For every person who dies of COVID-19, nine close family members are affected, according to a new study on the pandemic’s toll on grieving family members. With social distancing thwarting some traditional ways people gather to process grief, it’s important to understand the process of grief, Dr. Brad says.
“Every person and situation is different and so is the process of grieving. There is no timeline for healing from grief. Some people process their feelings and are able to resume a regular routine relatively quickly, while for others, grieving is a prolonged journey.”
The five stages of grief identified by psychiatrist Elisabeth Kübler-Ross are denial, anger, bargaining, depression, and acceptance. Yet grief is rarely straightforward and often confusing. Things to keep in mind:
1. A little denial can be healthy.
It can prepare you for the difficult feelings coming your way. Just don’t get stuck here.
2. Beware signs of unhealthy grief.
These may include fatigue, brain fog, irritability or unexplained pain or illness. Severe depression or suicidal thoughts are a warning sign to seek professional help immediately.
3. Watch your thoughts.
“You may feel overwhelmed, feeling that your grief will never end. Be careful with your thoughts. Observe them like passing clouds, or find a replacement thought such as ‘I’m going to be okay; or ‘This is normal.’”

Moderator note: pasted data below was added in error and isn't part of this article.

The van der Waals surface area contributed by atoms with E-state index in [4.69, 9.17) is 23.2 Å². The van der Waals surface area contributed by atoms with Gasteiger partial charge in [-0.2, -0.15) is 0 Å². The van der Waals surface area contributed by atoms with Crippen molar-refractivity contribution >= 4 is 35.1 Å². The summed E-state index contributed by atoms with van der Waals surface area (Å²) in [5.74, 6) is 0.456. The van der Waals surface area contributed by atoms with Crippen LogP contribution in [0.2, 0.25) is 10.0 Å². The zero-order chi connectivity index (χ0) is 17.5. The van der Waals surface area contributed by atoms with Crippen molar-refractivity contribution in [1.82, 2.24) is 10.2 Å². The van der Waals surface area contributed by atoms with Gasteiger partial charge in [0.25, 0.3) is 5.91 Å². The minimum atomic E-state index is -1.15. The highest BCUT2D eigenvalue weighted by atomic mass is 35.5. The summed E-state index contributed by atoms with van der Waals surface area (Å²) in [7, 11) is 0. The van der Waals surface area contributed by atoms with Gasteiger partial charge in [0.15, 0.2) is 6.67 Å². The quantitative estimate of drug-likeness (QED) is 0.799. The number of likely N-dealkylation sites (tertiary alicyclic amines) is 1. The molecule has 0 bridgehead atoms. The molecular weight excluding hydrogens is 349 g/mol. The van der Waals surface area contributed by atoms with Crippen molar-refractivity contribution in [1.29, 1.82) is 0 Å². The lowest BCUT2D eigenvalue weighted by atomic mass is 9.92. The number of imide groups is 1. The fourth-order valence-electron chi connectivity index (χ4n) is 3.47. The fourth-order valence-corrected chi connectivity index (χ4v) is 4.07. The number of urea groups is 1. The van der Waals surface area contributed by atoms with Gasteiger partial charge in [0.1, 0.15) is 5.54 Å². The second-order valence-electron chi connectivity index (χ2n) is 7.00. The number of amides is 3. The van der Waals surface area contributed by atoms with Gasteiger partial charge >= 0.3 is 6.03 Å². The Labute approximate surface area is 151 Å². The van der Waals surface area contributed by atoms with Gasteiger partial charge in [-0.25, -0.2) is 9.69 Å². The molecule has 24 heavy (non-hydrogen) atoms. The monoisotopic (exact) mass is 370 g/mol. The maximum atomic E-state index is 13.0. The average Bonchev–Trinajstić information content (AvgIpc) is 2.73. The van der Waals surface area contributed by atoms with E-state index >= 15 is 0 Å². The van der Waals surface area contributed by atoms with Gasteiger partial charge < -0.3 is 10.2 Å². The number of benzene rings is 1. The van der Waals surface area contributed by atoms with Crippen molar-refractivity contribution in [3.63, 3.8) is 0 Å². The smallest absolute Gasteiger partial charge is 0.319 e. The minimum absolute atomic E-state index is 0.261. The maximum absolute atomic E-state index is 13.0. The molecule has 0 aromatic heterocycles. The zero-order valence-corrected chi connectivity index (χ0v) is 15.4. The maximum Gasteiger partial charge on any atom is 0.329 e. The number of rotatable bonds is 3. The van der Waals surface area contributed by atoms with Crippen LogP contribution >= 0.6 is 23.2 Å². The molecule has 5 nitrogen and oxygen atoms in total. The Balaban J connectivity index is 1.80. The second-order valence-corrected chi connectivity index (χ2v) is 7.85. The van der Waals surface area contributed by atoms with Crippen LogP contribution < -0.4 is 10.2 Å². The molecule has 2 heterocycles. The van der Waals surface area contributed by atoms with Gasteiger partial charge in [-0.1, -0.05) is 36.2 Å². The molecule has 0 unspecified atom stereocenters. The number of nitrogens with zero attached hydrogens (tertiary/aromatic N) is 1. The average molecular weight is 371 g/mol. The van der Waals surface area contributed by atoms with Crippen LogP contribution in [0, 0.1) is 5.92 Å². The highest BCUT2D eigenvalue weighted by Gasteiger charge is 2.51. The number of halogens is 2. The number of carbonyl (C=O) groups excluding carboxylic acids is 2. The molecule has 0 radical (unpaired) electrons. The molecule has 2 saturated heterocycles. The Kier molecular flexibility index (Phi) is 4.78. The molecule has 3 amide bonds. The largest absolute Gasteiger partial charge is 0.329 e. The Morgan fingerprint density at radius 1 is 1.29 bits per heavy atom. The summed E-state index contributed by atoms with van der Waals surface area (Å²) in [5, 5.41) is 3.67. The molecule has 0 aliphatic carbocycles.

4. Go easy on yourself.
“Let yourself fully experience all your emotions. Love yourself with proper self-care. Eat nourishing food and get proper rest. Make future plans (if appropriate) to help you move forward.”
5. Don’t try to rush grief.
“The pain of grief can be so intense that it feels like it will never end. You may think you’re done, but then experience more intense pain. Understand that this is normal.”
As people move through grief, they may find their role or identity has changed or been lost. As you begin rebuilding, remember what about you has not changed — who you are at your core.
“Grief can be a teacher. It can show what you are capable of feeling, how much you love or care, and that you can handle hard things,” Dr. Brad says. “Don’t rush to redefine yourself. Use this time as an opportunity for rebirth and carefully consciously create a new reality for your life.”
About Dr. Bradley Nelson: Veteran holistic physician Dr. Bradley Nelson (D.C., ret) is one of the world’s foremost experts on natural methods of achieving wellness. He has trained thousands of certified practitioners worldwide to help people overcome physical and emotional discomfort by releasing their emotional baggage. His best-selling book “The Emotion Code” provides step-by-step instructions for working with the body’s energy healing power. A newly revised and expanded edition of “The Emotion Code” is now available from St. Martin’s Press. For more information and a free Emotion Code Starter Kit, visit www.emotioncodegift.com.